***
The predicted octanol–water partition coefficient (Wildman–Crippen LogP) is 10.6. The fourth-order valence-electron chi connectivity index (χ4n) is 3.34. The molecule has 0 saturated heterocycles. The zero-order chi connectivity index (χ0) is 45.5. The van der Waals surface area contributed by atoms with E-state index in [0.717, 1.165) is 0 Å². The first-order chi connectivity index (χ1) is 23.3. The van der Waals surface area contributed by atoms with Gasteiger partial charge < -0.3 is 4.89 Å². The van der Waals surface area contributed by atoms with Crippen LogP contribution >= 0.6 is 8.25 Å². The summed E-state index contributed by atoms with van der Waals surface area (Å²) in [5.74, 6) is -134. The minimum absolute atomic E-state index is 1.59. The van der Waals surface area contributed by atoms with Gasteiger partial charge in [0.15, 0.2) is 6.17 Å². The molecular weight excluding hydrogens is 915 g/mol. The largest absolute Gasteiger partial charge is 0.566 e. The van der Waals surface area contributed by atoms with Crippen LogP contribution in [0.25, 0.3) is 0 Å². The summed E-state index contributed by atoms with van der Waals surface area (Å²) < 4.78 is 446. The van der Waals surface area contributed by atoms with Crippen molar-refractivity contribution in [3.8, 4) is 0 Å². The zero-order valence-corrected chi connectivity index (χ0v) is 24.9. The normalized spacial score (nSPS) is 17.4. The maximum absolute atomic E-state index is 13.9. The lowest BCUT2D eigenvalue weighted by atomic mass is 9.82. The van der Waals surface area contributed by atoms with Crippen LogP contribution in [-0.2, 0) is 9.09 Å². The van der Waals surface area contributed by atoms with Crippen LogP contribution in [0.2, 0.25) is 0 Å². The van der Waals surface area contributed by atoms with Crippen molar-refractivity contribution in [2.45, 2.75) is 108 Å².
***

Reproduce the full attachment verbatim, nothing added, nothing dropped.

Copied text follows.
The predicted octanol–water partition coefficient (Wildman–Crippen LogP) is 10.6. The fourth-order valence-electron chi connectivity index (χ4n) is 3.34. The molecule has 0 saturated heterocycles. The zero-order chi connectivity index (χ0) is 45.5. The van der Waals surface area contributed by atoms with E-state index in [0.717, 1.165) is 0 Å². The first-order chi connectivity index (χ1) is 23.3. The van der Waals surface area contributed by atoms with Gasteiger partial charge < -0.3 is 4.89 Å². The van der Waals surface area contributed by atoms with Crippen LogP contribution >= 0.6 is 8.25 Å². The summed E-state index contributed by atoms with van der Waals surface area (Å²) in [5.74, 6) is -134. The minimum absolute atomic E-state index is 1.59. The van der Waals surface area contributed by atoms with Gasteiger partial charge in [0.15, 0.2) is 6.17 Å². The molecular weight excluding hydrogens is 915 g/mol. The largest absolute Gasteiger partial charge is 0.566 e. The van der Waals surface area contributed by atoms with Crippen LogP contribution in [0.25, 0.3) is 0 Å². The summed E-state index contributed by atoms with van der Waals surface area (Å²) < 4.78 is 446. The van der Waals surface area contributed by atoms with Crippen molar-refractivity contribution in [3.8, 4) is 0 Å². The zero-order valence-corrected chi connectivity index (χ0v) is 24.9. The normalized spacial score (nSPS) is 17.4. The maximum absolute atomic E-state index is 13.9. The lowest BCUT2D eigenvalue weighted by atomic mass is 9.82. The van der Waals surface area contributed by atoms with Crippen LogP contribution in [-0.2, 0) is 9.09 Å². The van der Waals surface area contributed by atoms with Crippen LogP contribution in [0.2, 0.25) is 0 Å². The van der Waals surface area contributed by atoms with Crippen molar-refractivity contribution in [2.45, 2.75) is 108 Å².